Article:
- Engender trust in the brand or company
- Make the staff proud
- Align with target market passions
- Make target markets feel understood and valued
- Increase preference, trial, intent, loyalty, and advocacy
- And much more
Telling a sponsor that if they sponsor you, they’ll be “giving back to the community” or “good corporate citizens” says nothing about what they could actually achieve. It also makes you look like you either don’t know or don’t care what their real objectives are, and that doesn’t make you an attractive partner.
Including board profiles (and other extraneous crap) in your proposal
In an effort to establish credibility, a lot of charitable organisations include the most ridiculous amount and type of extraneous information in their sponsorship proposals. The most egregious of these is profiles of all of your board members, followed by org charts, long-winded organisational profiles, annual report data, reference letters from members of government, etc.
Your proposal is built around a story arc – one that builds a vision for the sponsor, so that they can see how much sense this makes for them. Putting in any of that stuff – and I’ve seen proposals with ALL of that stuff in them – is incredibly counterproductive. It would be like Star Wars: The Force Awakens making you sit through all of the credits forty minutes into the movie, and then restarting the film. The flow of the story stops dead, the magic spell broken, and our enthusiasm dampened. That’s what it’s like for a sponsor. They hit all that crap, think “they don’t get it”, and give up. Plus, this is another clear signal that sponsorship is about you, not the sponsor.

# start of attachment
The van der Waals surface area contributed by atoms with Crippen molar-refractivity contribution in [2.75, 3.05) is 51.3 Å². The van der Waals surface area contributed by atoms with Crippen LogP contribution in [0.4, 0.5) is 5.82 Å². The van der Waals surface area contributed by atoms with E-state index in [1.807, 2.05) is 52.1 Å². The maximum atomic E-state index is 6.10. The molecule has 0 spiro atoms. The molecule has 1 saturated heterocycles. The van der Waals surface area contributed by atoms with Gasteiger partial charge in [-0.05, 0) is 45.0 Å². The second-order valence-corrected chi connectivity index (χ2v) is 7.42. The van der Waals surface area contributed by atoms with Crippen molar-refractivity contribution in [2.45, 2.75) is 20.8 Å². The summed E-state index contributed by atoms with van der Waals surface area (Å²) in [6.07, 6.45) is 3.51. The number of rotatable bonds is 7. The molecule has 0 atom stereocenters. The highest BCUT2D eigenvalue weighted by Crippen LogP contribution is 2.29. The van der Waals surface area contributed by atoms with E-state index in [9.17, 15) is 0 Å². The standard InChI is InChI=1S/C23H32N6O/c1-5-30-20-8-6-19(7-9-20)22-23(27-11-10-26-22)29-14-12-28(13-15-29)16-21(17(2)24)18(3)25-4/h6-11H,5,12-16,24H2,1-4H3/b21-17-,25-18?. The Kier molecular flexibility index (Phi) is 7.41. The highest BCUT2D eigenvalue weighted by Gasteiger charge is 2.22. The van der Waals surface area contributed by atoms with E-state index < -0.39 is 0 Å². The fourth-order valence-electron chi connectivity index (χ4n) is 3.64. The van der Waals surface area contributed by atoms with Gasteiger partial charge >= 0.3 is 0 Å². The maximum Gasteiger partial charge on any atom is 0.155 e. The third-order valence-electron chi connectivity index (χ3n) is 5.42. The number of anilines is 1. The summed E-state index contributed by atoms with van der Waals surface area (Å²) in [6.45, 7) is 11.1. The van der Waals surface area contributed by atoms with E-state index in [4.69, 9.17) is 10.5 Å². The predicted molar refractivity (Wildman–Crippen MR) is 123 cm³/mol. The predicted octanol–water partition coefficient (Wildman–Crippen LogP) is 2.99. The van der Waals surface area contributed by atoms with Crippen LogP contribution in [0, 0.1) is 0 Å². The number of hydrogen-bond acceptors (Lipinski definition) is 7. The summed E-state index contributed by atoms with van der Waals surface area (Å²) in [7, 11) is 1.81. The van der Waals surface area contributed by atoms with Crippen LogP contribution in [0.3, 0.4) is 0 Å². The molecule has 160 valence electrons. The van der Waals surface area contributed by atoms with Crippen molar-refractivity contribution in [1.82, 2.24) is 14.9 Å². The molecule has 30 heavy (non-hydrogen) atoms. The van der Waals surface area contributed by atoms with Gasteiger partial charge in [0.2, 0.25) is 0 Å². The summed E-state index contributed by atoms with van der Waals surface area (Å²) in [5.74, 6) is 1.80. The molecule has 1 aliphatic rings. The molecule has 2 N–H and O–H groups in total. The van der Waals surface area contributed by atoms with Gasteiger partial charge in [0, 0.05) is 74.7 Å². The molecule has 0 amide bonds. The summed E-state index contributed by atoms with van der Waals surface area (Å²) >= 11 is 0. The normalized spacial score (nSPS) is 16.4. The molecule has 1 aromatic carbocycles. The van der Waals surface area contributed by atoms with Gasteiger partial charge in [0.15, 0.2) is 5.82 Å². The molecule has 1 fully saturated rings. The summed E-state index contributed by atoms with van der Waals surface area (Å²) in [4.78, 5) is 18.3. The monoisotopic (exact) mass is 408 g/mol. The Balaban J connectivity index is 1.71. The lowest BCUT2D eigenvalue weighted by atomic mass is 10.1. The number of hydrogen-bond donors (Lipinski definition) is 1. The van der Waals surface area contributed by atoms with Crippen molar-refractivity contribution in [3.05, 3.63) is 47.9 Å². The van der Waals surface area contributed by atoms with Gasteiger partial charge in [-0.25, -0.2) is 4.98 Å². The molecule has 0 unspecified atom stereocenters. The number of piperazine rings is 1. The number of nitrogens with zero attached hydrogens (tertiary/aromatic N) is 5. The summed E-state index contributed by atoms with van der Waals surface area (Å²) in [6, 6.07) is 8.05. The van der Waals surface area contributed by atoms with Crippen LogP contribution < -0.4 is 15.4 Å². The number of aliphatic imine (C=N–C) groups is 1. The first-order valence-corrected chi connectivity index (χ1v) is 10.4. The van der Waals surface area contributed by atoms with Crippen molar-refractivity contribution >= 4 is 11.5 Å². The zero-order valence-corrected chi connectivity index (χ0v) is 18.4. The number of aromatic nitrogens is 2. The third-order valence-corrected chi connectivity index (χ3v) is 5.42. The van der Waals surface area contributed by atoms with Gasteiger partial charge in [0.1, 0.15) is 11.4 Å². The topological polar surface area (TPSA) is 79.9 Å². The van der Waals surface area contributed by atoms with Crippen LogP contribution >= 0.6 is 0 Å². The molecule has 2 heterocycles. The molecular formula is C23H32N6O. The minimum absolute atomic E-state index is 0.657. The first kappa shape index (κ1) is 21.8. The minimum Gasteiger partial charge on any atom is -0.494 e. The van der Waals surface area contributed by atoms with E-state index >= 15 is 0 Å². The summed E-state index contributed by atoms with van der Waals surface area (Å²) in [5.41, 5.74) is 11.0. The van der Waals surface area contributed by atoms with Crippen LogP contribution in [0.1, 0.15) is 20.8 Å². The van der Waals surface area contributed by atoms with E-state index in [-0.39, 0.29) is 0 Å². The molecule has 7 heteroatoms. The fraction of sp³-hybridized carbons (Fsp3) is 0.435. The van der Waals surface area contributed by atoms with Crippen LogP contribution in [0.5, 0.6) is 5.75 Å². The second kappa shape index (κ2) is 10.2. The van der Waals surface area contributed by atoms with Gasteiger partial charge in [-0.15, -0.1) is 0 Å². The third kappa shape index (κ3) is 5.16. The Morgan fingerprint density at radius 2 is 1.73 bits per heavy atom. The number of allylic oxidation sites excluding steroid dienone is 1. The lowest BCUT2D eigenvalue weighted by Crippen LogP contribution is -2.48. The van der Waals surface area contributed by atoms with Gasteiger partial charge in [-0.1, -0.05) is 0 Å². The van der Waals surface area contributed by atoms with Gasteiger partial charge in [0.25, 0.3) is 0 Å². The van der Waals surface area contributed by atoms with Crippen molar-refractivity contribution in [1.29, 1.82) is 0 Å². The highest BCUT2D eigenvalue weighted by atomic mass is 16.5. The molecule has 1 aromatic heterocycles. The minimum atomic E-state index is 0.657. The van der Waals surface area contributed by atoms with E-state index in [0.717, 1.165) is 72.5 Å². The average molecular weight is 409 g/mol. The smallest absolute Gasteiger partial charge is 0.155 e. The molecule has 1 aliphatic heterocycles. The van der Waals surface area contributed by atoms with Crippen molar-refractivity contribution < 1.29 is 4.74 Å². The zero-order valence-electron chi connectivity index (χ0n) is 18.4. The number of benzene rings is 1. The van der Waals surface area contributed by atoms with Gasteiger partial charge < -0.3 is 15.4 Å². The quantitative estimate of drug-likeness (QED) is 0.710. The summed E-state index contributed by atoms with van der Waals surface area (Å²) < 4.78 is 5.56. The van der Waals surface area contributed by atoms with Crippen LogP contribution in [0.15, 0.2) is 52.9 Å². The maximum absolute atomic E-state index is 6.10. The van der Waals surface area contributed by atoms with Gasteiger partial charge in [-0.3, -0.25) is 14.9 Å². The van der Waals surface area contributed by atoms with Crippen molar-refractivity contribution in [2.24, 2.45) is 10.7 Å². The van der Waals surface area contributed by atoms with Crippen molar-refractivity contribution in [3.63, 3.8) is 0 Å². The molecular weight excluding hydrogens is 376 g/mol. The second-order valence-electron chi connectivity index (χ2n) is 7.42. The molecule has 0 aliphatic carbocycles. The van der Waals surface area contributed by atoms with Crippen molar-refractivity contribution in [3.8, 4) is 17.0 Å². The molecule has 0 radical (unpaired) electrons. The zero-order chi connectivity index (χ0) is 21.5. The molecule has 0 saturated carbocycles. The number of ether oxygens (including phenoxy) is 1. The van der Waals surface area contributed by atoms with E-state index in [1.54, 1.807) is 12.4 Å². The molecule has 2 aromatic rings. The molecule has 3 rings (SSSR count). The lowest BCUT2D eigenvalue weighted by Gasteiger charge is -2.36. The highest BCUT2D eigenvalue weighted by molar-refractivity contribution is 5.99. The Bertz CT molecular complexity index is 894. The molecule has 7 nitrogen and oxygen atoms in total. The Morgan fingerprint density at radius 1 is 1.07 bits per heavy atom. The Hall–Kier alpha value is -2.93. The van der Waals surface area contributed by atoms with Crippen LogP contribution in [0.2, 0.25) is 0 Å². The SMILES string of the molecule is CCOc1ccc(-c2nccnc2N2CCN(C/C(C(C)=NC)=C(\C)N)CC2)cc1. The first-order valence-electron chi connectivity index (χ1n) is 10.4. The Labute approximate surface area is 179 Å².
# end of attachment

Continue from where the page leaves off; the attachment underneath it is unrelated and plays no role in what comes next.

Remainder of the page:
Here’s the thing: If a sponsor wants that information, they’ll either look for it on your website or they’ll ask. Including it in a proposal only hurts you.
Focusing on your mission statement
Your mission might be the driving force behind what you do, but your mission statement means exactly zero to the sponsor. Your value to a sponsor is built around:
- The passion of your fans, and why they care
- The relevance of what you do, and the larger themes, to the sponsor’s target market
- The quality of the fully customised benefits you provide
- The leverage ideas you provide that build the sponsor’s vision around what’s possible
This may or may not intersect with your mission statement, but when you’re selling and servicing sponsorship, you need to continually frame the opportunity about what it means to them.
I want charitable organisations to succeed with sponsorship. I want you to be competing on an even playing field with sports and events, which you absolutely can do. In fact, you can do things that they can’t, and you need to identify and exploit those opportunities. (You can find a whole section specifically for charitable organisations in The Sponsorship Seeker’s Toolkit 4th Edition.)
But the real “win” for charitable organisations is that if you get better at sponsorship, you’ll have bigger sponsors, more engaged sponsors, sponsors who are spreading your messages to their, substantial markets. You’ll have more unallocated funds for everything you need to do, and when charitable organisations are better resourced, that’s good for our communities.
Need more assistance?
For all you need to know about sponsorship sales and servicing, you may want to get a copy of The Sponsorship Seeker’s Toolkit 4th Edition.
If you could use some additional support, I provide sponsorship coaching, sponsorship consulting, sponsorship training, and if you need a fast, cost-effective start, you might look into the Jump Start program. If you’re interested in any of these services, please review the materials and drop me a line to discuss:
AU: +61 2 9559 6444
US: +1 612 326 5265
© Kim Skildum-Reid. All rights reserved. For republishing information see Blog and White Paper Reprints.